Lithium is the third element in the Periodic Table and derives its name from lithos: the Greek word for stone. At about half the density of water, lithium is the lightest of all of the metals.
Economic concentrations of lithium occur in salts from surface and subsurface brines, and in granitic pegmatites in the lithium minerals petalite, spodumene, amblygonite and lepidolite.
Avalon’s Separation Rapids property is a potential source of petalite, and the fourth largest deposit of its kind found in the world.
Applications of Lithium:
- Glass and Ceramics: The addition of lithium in petalite to glass and ceramic batch compositions results in substantial energy savings by lowering the melt temperature and accelerating the melt process. Lithium is also a key ingredient in production of zero-expansion (thermal shock resistant) glass, clay cookware and glazes.
- Lithium Batteries: Lithium’s strongly ionic character is exploited in conventional and rechargeable long-life batteries used in laptop computers, cell phones, tablets and scientific equipment. A rapidly growing end use is in electric cars, to replace alternative hydrogen storage devices as a source of electricity.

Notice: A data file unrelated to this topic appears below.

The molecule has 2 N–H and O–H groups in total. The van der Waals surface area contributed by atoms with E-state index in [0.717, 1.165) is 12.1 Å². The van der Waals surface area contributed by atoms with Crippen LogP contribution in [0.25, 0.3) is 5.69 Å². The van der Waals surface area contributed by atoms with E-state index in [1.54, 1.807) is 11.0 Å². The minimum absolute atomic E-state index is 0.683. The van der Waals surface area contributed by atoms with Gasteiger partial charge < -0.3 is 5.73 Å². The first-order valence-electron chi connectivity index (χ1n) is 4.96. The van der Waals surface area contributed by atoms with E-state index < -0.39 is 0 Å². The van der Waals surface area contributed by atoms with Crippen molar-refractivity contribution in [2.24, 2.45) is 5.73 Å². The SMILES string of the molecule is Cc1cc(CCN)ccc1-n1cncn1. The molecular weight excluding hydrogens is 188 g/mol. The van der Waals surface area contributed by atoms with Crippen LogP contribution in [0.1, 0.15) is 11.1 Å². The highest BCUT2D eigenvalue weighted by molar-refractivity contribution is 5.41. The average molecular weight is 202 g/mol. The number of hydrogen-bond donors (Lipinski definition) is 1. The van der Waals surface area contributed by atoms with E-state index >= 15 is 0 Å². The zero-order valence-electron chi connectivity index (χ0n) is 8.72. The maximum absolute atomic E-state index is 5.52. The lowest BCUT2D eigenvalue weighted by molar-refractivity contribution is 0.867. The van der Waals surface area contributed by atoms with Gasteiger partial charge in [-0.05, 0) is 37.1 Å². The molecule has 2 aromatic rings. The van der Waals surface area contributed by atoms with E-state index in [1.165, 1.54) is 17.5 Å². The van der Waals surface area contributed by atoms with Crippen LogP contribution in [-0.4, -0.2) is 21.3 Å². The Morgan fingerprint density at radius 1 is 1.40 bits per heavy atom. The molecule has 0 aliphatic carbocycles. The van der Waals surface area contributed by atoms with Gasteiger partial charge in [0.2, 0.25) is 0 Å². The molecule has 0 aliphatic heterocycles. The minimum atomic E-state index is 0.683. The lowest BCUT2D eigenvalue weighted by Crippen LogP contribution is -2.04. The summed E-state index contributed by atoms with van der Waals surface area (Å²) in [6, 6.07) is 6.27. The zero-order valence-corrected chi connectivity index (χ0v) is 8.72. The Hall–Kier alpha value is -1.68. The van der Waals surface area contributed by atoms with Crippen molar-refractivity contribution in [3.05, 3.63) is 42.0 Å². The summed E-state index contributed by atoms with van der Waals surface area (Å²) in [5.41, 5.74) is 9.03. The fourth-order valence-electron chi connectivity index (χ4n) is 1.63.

- Medicinal Uses: Lithium is widely used in anti-depression medications, and has also been used to remove uric acid from the body.
- Metallurgical: Lithium is used in the potlines in electrolytic refining of aluminum to substantially reduce the electrical costs of the process. Lithium metal, when added to aluminum, is also used to create a light, yet strong aerospace alloy.
- Lubricants and Chemicals: Since the 1940s, lithium has replaced sodium in lubricants, resulting in waterproof greases. It is further used in the manufacture of neoprene rubber, air conditioning systems and sanitation chemicals.
- Fusion Energy: Liquid lithium metal’s high specific heat capacity and low melting point make it the best coolant for a fusion reactor: a potential fuel of the future for pollution-free energy generation.